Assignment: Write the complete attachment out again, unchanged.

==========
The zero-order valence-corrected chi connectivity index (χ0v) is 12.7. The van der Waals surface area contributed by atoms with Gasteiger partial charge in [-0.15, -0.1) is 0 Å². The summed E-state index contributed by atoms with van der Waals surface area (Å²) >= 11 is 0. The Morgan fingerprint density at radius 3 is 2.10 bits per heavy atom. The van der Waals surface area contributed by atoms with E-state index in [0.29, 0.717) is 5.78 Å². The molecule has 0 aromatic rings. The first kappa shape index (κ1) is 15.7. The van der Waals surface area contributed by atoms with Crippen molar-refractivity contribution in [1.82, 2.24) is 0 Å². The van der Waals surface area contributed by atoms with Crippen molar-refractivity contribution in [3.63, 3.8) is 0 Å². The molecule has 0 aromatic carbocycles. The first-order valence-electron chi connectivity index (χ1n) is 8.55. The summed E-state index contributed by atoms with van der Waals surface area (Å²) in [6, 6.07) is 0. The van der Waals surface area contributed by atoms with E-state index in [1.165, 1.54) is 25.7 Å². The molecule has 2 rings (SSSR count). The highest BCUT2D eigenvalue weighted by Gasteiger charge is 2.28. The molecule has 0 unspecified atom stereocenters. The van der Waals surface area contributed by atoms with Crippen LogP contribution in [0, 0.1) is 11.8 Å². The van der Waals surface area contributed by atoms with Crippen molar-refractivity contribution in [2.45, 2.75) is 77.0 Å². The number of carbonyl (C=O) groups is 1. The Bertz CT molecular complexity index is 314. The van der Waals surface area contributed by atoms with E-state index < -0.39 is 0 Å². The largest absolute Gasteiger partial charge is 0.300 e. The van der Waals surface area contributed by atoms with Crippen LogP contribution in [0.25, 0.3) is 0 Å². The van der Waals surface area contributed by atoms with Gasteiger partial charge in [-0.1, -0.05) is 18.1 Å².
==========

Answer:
The zero-order valence-corrected chi connectivity index (χ0v) is 12.7. The van der Waals surface area contributed by atoms with Gasteiger partial charge in [-0.15, -0.1) is 0 Å². The summed E-state index contributed by atoms with van der Waals surface area (Å²) >= 11 is 0. The Morgan fingerprint density at radius 3 is 2.10 bits per heavy atom. The van der Waals surface area contributed by atoms with E-state index in [0.29, 0.717) is 5.78 Å². The molecule has 0 aromatic rings. The first kappa shape index (κ1) is 15.7. The van der Waals surface area contributed by atoms with Crippen molar-refractivity contribution in [1.82, 2.24) is 0 Å². The van der Waals surface area contributed by atoms with Crippen molar-refractivity contribution in [3.63, 3.8) is 0 Å². The molecule has 0 aromatic carbocycles. The first-order valence-electron chi connectivity index (χ1n) is 8.55. The summed E-state index contributed by atoms with van der Waals surface area (Å²) in [6, 6.07) is 0. The van der Waals surface area contributed by atoms with E-state index in [1.165, 1.54) is 25.7 Å². The molecule has 2 rings (SSSR count). The highest BCUT2D eigenvalue weighted by Gasteiger charge is 2.28. The molecule has 0 unspecified atom stereocenters. The van der Waals surface area contributed by atoms with Crippen LogP contribution in [0, 0.1) is 11.8 Å². The van der Waals surface area contributed by atoms with Crippen molar-refractivity contribution in [2.45, 2.75) is 77.0 Å². The number of carbonyl (C=O) groups is 1. The Bertz CT molecular complexity index is 314. The van der Waals surface area contributed by atoms with E-state index < -0.39 is 0 Å². The largest absolute Gasteiger partial charge is 0.300 e. The van der Waals surface area contributed by atoms with Crippen LogP contribution in [0.25, 0.3) is 0 Å². The van der Waals surface area contributed by atoms with Gasteiger partial charge in [-0.1, -0.05) is 18.1 Å².